Friday, May 10, 2013

Early Literacy Fun - Playing

Fred Rogers said that “Play is the work of childhood”. Through play children learn cause and effect, social skills, and of course hone their creativity and language skills. Dramatic play gives children the opportunity to practice their narrative skills as they play act different situations and characters - be it a princess, doctor or cowboy. Play can also help develop both fine motor and gross motor skills - and playing together helps to build those essential relationships between child and caregiver. Here are some easy ways to play with your child today!

  • Create a dress-up trunk for dramatic play out of hand me down clothes and fun finds from the thrift store.
  • Used canned goods to play store together. you can make a shopping list maybe even use an old checkbook to write a check for what you “buy”
  • Building blocks are a fun way to discuss shapes, colors and learn about cause and effect. How high can you build a tower?
  • Create a sensory bin out of a storage bin with water, sand or even cooked pasta noodles, plastic toys and items from nature to play with.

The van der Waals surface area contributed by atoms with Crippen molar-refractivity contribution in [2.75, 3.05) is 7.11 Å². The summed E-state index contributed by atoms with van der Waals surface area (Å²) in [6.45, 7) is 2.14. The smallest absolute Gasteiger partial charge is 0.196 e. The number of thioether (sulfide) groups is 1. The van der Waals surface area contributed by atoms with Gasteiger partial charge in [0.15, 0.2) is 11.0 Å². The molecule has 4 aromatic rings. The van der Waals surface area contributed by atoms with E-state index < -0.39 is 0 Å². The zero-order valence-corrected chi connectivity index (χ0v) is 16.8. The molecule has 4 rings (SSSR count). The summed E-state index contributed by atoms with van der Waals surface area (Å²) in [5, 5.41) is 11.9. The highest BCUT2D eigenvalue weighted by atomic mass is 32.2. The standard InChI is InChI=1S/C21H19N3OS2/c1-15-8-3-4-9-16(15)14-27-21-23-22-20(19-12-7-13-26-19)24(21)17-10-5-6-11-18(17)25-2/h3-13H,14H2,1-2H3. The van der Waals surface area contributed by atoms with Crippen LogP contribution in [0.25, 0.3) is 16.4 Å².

• Try this easy recipe for homemade play dough then use it to shape into letters or animals to spell words and tell stories.
    • 3 cups flour
    • 1.5 cups salt
    • 6 tsp. cream of tartar
    • 3 tbsp. oil
    • 3 cups water
    • Pour all ingredients into a large pot. Stir constantly over medium heat until a dough ball forms by pulling away from the sides. Knead dough until the texture matches play dough (1-2 minutes). Store in plastic container. Should last for at least 3 months.
  • String Fruit Loops, Cheerios and Lifesavers on a string for a fun snack that also builds fine motor skills.
  • Act out the story from one of your favorite picture books.
  • Set up a scavenger hunt around the house and set out clues for the kids to find using shapes and simple words leading to a treasure or treat at the end.
  • Play classic card and board games together like Old Maid, Uno and Candy Land.
  • Make a game out of sorting recyclables or dirty laundry! The kids learn useful classification skills about colors and textures, and you get a little extra help with the housework.

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